“I don’t tear down. I prefer to build up.”
-Andre Leon Talley
Andre Leon Talley was raised in Jim Crow South by his grandmother, a maid at Duke University. It was just the two of them. Talley’s love of fashion began with love for her (she was very frugal, very stylish, and full of unconditional love, he remembers) and how she dressed for church: “Handbags, gloves chosen carefully. My grandmother had the most beautiful wardrobe of gloves. Calfskin gloves in the winter, you wore beautiful net gloves in summer, you wore beautiful cotton gloves, so all of that was very much ritualistic, and I loved it.”
When Talley was 9 or 10 years old, he found an issue of Vogue at the public library. “"[Vogue] was my gateway to the world outside of Durham," he says. "It was the world of literature, what was happening in the world of art, what was happening in the world of entertainment." He papered his bedroom walls with images torn from the magazine. Outside the home, Talley was bullied for his race, his size, his clothes, and his mannerisms. But he remembers a lot of good things--the unconditional love of his grandma, the lifelong friendships forged in a segregated high school.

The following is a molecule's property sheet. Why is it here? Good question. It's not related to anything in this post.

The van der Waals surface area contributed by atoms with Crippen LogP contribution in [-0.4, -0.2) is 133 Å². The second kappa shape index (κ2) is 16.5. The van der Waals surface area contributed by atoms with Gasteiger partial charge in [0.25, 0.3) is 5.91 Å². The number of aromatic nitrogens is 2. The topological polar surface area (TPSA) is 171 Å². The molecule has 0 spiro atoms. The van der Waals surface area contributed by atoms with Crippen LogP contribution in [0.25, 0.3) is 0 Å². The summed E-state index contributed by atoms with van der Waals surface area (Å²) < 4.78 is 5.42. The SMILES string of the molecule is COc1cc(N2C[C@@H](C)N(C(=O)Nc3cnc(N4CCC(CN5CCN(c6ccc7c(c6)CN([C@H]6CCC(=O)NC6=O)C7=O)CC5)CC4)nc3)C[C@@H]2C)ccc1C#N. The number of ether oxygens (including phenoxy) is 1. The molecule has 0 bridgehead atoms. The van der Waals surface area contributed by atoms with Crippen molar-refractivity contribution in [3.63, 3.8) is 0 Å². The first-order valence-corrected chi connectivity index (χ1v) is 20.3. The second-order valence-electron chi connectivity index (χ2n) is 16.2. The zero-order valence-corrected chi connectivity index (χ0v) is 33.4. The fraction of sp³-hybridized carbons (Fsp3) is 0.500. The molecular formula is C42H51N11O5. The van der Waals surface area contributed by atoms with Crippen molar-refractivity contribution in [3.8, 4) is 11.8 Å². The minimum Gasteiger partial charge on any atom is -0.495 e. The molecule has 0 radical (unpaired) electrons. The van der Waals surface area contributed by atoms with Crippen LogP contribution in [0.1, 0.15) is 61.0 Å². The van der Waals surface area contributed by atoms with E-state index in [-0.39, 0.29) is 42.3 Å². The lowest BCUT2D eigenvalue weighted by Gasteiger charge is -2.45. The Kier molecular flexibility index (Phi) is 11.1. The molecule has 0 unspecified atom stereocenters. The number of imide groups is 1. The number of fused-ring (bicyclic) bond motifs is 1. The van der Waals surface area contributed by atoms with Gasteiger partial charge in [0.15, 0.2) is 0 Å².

Talley went on to study French Literature at Brown University, and moved to New York City in 1974. He worked first for Andy Warhol at the Factory, then with Diana Vreeland and Anna Wintour at Vogue, ultimately serving as its creative director and editor-at-large. Asked about working for the magazine he worshipped as a child, Talley says, "I just rose to the occasion. I stood up straight and tall — like a tall, tall sunflower — and I just radiated the light and the beauty of my mind in relationship to the world of fashion."
1. Go see this film!
2. Stand up straight and tall-like a tall, tall sunflower--and radiate...
3. Wear a caftan.
PS: Thank you to NPR for quotes from interviews done with Mr. Talley.